But that mattered little when we saw the tiger shark. We had been snorkelling in a large group with three guides from a local agency. As I had battled vertigo after my seizure and concussion, I was using a "noodle" (a decidedly uncool snorkelling accessory) to try to keep water out of my ears, a losing battle given the relatively high waves.
My husband saw him first, deep below us, and called to me to look; and then I saw him too, and felt my heart almost stop. About 4 feet long, with the tiger markings that juveniles wear, he was searching for prey that fortunately did not seem to include us. For one brief moment, I felt calm, and proud of my calm. Then, when we suddenly got caught in a large school of small fish, and I thought about the shark's likely preferred diet -- some ancient preservation system kicked in, and I frantically splashed my way back to the boat, noodle in tow and almost hyperventilating, as though propelled by a large motor.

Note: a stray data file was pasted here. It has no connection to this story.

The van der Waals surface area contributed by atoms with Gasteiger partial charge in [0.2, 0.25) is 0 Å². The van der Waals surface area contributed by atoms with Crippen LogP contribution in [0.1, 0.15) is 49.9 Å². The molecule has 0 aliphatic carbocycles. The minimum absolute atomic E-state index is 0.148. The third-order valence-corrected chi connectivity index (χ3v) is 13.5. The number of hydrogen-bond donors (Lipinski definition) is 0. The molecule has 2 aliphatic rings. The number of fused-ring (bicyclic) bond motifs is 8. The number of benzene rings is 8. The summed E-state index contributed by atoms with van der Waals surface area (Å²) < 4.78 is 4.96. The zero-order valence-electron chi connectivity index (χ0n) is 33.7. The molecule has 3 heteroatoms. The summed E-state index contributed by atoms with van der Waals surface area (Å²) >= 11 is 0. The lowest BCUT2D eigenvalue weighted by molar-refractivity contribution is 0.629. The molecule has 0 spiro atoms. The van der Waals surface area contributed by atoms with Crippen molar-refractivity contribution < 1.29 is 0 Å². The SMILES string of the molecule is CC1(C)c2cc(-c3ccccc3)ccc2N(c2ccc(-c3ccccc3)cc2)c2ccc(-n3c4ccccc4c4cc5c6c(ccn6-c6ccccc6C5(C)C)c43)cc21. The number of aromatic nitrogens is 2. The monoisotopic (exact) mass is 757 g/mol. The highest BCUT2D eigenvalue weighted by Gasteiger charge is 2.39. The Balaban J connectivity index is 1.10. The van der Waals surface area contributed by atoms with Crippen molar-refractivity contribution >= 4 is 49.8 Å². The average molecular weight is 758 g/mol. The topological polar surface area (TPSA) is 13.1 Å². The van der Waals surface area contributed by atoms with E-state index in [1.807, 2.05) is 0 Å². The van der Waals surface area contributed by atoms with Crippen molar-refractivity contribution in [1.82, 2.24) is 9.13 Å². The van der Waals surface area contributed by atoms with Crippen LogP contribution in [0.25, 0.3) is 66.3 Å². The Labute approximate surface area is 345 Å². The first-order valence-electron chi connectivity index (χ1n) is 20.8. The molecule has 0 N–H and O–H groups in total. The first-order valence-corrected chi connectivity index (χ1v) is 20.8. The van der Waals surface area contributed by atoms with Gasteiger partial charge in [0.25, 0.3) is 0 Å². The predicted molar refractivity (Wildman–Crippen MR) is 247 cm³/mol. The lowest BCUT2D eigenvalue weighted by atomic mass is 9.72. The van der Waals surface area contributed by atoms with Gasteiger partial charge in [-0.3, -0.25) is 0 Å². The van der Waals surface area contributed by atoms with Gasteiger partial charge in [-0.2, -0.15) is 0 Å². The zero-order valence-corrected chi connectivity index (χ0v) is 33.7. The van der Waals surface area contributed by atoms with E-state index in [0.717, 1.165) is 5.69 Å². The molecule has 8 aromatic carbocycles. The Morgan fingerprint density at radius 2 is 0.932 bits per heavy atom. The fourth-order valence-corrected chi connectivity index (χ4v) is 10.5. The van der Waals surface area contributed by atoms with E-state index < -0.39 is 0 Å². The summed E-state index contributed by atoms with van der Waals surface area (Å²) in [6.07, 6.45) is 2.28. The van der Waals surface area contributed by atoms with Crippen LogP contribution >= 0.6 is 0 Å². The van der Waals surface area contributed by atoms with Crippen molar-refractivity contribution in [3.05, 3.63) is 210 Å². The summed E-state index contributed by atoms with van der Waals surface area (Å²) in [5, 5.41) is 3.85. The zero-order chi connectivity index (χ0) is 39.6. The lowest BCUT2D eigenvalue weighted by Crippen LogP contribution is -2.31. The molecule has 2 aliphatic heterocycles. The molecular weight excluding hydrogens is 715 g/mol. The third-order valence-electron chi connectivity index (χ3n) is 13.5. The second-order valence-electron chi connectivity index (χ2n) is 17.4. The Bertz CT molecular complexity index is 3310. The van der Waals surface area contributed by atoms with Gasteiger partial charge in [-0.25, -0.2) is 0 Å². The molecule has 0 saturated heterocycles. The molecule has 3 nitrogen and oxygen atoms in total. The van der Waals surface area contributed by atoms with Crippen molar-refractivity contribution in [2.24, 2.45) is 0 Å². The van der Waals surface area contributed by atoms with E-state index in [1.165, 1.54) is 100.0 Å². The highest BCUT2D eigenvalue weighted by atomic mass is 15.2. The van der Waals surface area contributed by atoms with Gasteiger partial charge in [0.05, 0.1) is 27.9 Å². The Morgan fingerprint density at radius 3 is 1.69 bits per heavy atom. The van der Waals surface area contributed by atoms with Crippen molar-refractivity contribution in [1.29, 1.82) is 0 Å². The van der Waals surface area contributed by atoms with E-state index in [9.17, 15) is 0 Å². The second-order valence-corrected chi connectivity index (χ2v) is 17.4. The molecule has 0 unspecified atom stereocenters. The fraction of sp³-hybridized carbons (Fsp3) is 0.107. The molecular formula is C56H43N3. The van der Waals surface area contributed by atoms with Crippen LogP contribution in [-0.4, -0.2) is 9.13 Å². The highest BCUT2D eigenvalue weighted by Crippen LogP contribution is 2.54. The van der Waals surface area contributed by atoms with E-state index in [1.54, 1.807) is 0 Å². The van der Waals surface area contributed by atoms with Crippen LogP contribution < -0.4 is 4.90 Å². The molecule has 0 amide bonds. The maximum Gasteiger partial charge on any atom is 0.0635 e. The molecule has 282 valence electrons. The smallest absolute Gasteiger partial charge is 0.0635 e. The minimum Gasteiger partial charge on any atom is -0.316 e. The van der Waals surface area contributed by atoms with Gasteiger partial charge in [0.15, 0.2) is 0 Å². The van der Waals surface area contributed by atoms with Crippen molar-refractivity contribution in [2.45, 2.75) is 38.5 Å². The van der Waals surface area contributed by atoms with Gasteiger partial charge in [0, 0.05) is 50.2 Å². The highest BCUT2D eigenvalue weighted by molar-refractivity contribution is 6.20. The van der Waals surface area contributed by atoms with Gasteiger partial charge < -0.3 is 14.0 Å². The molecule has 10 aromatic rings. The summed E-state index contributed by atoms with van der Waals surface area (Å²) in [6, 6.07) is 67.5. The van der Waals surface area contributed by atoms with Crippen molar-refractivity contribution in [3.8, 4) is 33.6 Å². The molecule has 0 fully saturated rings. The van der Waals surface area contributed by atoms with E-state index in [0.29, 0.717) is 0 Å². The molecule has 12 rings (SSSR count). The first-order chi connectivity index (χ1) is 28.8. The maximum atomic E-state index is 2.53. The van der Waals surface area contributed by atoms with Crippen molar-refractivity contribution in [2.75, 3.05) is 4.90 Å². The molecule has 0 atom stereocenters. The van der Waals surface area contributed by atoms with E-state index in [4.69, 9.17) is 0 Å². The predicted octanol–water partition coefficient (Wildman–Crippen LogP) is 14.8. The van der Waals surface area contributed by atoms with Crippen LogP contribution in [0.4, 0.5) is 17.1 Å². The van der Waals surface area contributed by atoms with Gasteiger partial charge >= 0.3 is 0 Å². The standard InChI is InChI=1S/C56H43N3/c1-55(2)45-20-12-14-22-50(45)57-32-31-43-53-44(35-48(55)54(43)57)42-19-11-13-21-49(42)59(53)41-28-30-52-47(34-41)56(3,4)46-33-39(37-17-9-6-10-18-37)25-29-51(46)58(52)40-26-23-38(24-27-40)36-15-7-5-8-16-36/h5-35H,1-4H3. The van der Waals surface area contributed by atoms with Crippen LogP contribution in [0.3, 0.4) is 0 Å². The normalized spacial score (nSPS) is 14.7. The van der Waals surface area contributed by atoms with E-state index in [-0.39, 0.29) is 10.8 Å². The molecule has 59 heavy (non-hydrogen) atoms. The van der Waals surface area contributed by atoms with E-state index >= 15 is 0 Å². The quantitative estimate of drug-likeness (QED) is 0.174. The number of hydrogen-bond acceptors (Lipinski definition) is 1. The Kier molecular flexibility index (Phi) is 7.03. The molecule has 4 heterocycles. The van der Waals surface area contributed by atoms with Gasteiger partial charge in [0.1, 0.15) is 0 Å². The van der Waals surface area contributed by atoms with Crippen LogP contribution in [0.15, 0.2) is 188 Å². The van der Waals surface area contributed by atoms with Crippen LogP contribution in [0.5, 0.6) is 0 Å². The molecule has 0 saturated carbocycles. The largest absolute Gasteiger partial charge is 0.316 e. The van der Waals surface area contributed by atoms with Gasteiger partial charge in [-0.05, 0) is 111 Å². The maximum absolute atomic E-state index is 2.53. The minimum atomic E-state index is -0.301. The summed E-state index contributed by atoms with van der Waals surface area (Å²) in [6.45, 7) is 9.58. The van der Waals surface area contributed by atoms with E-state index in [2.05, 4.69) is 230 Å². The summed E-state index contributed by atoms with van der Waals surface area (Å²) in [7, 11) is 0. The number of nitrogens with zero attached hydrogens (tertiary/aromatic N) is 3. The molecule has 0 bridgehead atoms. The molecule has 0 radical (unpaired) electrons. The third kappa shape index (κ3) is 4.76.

My awe, amazement (and fear) kept me from participating in the next round of snorkelling, which was even more awe-inspiring (and likely safer -- involving only gentle, black-tipped reef sharks). Still, the encounter left an indelible memory, as all such encounters with nature, truly raw and wild, do. Here's to the wild beauty and amazing creatures of this remarkable world, to protecting and preserving them, and finding moments, when we can, to (safely) see, and be amazed.